Cape Peninsula Tour
Cape Town Travel Blog› entry 9 of 41 › view all entries
The cab driver, Sha, agreed to be our tour guide for the entire day on Thursday, February 4th. Itâ€™s interesting; all the cab drivers weâ€™ve come across have business cards that indicate they are a â€śShuttle and Toursâ€ť company. They make a ton of money just driving people around in these cabs. Another interesting thing is that the cabbies all have educations or degrees in another field. For example, Sha, told us he was a software developer. But here he was driving a cab around.
Anyway, he was hilarious. Overall, he cracked jokes with us the whole time. He was knowledgeable of the areas he took us to and stopped us at neat spots for shopping or pictures along the way. He had the funniest laugh ever.
Sha picked us up at about 8 am on Thursday morning. He told us he would start us off with a tour of the winery Stellenbosch, which is about 30 miles east of Cape Town proper. The drive was not very long but we saw so much stuff. The tour guide would take us on a tour of the Cape Peninsula after the winery tour.
We talked in detail about the tourism industry and learned how he felt about the shark driving tours. He told us the sharks are not really commonly found on the Atlantic side. They are more commonly found in the Indian Ocean.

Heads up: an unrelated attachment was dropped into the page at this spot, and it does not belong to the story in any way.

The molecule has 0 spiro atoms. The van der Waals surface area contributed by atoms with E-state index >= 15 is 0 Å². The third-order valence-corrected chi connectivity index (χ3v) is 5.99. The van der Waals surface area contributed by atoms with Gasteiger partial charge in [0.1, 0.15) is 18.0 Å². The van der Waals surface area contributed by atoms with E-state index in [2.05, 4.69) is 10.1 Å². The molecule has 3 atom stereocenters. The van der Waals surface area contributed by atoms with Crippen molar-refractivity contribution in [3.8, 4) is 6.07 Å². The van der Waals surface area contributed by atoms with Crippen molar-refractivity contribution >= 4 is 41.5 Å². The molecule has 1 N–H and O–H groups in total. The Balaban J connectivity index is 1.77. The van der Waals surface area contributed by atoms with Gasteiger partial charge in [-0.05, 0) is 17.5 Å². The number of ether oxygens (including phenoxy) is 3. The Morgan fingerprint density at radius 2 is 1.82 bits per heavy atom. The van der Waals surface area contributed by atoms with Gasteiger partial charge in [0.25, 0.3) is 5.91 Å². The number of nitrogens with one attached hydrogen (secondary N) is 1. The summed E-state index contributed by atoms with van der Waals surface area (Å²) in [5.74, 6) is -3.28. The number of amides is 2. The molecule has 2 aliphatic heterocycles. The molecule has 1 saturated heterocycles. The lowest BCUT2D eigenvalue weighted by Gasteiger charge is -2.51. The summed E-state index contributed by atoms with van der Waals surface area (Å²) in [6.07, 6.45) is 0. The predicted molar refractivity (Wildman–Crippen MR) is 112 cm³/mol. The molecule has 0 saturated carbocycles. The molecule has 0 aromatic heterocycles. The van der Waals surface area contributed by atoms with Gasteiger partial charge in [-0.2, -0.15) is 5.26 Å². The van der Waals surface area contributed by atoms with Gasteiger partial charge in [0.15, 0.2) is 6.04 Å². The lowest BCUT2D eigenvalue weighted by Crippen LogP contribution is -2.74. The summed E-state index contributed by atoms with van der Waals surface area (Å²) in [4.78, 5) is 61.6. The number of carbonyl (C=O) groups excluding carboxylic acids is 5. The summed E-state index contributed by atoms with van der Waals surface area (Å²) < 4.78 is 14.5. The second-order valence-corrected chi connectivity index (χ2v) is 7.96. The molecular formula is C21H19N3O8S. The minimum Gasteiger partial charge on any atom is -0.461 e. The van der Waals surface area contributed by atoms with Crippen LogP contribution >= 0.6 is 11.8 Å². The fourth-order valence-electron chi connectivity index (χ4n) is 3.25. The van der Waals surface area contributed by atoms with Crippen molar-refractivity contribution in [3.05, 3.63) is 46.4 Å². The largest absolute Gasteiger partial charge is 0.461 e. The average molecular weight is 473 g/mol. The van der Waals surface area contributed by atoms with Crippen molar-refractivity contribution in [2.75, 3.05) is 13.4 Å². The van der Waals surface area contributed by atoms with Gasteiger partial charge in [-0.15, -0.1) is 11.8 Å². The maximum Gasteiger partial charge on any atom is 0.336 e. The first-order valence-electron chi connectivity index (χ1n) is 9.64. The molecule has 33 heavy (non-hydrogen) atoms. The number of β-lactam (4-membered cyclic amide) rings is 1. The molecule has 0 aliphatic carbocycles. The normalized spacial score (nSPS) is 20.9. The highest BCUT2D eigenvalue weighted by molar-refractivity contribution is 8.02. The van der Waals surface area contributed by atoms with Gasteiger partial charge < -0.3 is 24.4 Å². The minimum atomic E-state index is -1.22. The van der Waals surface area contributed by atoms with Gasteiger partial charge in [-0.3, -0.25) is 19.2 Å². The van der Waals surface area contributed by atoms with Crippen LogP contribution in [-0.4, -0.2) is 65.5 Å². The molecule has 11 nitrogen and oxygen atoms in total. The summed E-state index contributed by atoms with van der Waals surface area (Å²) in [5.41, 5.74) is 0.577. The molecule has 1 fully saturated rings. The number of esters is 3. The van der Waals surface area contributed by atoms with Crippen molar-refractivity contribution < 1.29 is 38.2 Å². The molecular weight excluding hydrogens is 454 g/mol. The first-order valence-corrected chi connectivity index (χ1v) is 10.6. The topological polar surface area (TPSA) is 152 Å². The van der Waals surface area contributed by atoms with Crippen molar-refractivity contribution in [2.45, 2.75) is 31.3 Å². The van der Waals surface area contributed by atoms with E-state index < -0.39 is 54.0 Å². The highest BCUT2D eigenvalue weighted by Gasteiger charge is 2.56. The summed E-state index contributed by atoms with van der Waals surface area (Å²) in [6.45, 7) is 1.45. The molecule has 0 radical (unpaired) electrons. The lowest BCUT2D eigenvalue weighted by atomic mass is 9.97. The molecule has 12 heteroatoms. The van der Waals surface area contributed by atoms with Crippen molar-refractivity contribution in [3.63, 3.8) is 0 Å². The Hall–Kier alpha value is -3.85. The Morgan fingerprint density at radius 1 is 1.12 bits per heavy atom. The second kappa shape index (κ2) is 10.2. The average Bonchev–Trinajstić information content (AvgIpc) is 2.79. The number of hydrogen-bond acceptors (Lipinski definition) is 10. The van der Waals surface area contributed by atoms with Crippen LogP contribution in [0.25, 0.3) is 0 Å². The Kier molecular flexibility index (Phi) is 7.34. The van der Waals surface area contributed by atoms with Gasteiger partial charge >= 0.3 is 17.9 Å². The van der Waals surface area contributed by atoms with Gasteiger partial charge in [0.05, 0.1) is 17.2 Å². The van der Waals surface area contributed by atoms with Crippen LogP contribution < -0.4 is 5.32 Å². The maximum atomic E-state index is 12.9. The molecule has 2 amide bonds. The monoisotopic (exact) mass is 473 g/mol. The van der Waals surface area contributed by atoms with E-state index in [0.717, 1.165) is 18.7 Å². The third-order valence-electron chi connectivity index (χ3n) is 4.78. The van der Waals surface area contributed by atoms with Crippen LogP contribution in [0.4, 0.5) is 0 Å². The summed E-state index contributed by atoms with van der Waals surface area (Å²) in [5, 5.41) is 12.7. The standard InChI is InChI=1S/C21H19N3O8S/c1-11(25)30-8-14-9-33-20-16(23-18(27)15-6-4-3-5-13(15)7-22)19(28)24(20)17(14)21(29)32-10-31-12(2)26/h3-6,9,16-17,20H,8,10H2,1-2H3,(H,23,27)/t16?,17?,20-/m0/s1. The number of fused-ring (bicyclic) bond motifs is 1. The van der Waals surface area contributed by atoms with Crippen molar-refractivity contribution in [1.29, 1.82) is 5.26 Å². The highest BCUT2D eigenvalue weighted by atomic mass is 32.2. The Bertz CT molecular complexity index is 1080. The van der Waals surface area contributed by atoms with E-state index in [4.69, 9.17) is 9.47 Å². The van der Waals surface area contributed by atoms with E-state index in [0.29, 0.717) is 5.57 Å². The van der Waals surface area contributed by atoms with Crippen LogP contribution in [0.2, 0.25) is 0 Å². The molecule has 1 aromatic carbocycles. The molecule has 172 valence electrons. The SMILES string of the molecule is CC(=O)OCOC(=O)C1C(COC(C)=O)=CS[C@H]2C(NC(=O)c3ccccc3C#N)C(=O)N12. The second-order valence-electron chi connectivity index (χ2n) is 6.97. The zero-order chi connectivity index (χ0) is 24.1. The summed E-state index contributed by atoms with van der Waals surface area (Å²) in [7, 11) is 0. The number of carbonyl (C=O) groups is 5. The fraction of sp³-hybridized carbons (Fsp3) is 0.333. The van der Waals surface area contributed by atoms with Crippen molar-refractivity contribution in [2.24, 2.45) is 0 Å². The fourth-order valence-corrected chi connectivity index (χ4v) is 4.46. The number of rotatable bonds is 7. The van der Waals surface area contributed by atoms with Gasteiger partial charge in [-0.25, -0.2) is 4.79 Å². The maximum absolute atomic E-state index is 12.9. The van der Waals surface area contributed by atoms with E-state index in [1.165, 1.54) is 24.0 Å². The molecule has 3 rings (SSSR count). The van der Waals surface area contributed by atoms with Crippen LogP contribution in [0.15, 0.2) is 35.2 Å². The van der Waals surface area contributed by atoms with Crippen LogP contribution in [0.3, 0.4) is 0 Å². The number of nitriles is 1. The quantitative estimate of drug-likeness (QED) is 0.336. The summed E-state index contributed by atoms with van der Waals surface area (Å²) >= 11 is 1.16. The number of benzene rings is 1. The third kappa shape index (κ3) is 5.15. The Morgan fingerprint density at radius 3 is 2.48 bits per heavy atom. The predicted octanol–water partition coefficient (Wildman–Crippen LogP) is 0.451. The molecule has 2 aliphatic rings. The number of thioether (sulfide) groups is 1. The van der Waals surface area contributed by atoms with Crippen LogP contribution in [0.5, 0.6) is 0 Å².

Sha told us that most tourists in South Africa are from Europe; the flight for Americans is entirely too long. Sha was surprised we had to obtain vaccinations to come to South Africa. He said South Africans donâ€™t get any of the vaccinations tourists get.
He educated us on the Group Areas Act years ago, where blacks were removed from nice areas and moved into barren lands. Sha informed us the apartheid system affected each South African province in very different ways. For example, Johannesburg is the economic hub of the country; people living in that area are typically more educated and therefore when the Apartheid system was dismantled in 1994, the Joâ€™burg people adapted quicker.
Sha told us there is a lot of crime in Joâ€™burg due to the immigrants coming in from other countries. He said in general, crime in South Africa is high. He said the police are inefficient in South Africa. ADT staff (ADT is the largest security company in South Africa) make more money so the police force morale is low.
The Cape Town population is made up of 23% white, 21% Afrikaans (black), and 1% Asian/Indian. He said the rest of the population is colored. According to Sha, Cape Town is the most racist city in South Africa. He said the whites own all the businesses, and own all the homes or live in better conditions. He said the blacks in Cape Town all work for the white people. We learned that there are some restaurants in Cape Town, where waiters will refuse to serve a black person. We also learned that interracial marriages are very common in South Africa.
It was so sad to see the squatter camps (before, I thought it was Quarter camps) in Cape Town. Sha talked to us about the gangster problem in the Cape Flats (black-only townships), and also about the drug and prostitution problem that exists there today.